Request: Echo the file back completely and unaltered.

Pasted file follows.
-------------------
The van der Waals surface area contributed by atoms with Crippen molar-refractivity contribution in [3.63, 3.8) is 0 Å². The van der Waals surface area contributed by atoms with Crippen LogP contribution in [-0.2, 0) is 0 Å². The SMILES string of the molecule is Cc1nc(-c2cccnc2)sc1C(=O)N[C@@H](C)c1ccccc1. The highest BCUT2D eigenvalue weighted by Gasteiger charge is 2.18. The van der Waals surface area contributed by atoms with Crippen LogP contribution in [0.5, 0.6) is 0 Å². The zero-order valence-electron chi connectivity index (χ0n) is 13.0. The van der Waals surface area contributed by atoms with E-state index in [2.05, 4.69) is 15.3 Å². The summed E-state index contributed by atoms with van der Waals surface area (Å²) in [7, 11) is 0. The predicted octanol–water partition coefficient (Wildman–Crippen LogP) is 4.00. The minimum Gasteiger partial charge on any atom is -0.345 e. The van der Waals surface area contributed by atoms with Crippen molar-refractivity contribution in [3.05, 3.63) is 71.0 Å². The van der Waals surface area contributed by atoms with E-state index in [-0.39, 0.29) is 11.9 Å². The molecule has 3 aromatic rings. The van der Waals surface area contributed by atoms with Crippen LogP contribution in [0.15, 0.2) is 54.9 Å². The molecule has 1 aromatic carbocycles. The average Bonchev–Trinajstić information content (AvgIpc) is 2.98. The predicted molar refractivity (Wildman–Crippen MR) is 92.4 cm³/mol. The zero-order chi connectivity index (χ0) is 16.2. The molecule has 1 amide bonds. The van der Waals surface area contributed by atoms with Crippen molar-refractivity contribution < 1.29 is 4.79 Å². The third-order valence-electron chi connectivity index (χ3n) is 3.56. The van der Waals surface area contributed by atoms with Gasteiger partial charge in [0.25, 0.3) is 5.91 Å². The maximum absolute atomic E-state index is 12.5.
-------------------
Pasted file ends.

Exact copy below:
The van der Waals surface area contributed by atoms with Crippen molar-refractivity contribution in [3.63, 3.8) is 0 Å². The van der Waals surface area contributed by atoms with Crippen LogP contribution in [-0.2, 0) is 0 Å². The SMILES string of the molecule is Cc1nc(-c2cccnc2)sc1C(=O)N[C@@H](C)c1ccccc1. The highest BCUT2D eigenvalue weighted by Gasteiger charge is 2.18. The van der Waals surface area contributed by atoms with Crippen LogP contribution in [0.5, 0.6) is 0 Å². The zero-order valence-electron chi connectivity index (χ0n) is 13.0. The van der Waals surface area contributed by atoms with E-state index in [2.05, 4.69) is 15.3 Å². The summed E-state index contributed by atoms with van der Waals surface area (Å²) in [7, 11) is 0. The predicted octanol–water partition coefficient (Wildman–Crippen LogP) is 4.00. The minimum Gasteiger partial charge on any atom is -0.345 e. The van der Waals surface area contributed by atoms with Crippen molar-refractivity contribution in [3.05, 3.63) is 71.0 Å². The van der Waals surface area contributed by atoms with E-state index in [-0.39, 0.29) is 11.9 Å². The molecule has 3 aromatic rings. The van der Waals surface area contributed by atoms with Crippen LogP contribution in [0.15, 0.2) is 54.9 Å². The molecule has 1 aromatic carbocycles. The average Bonchev–Trinajstić information content (AvgIpc) is 2.98. The predicted molar refractivity (Wildman–Crippen MR) is 92.4 cm³/mol. The zero-order chi connectivity index (χ0) is 16.2. The molecule has 1 amide bonds. The van der Waals surface area contributed by atoms with Crippen molar-refractivity contribution < 1.29 is 4.79 Å². The third-order valence-electron chi connectivity index (χ3n) is 3.56. The van der Waals surface area contributed by atoms with Gasteiger partial charge in [0.25, 0.3) is 5.91 Å². The maximum absolute atomic E-state index is 12.5.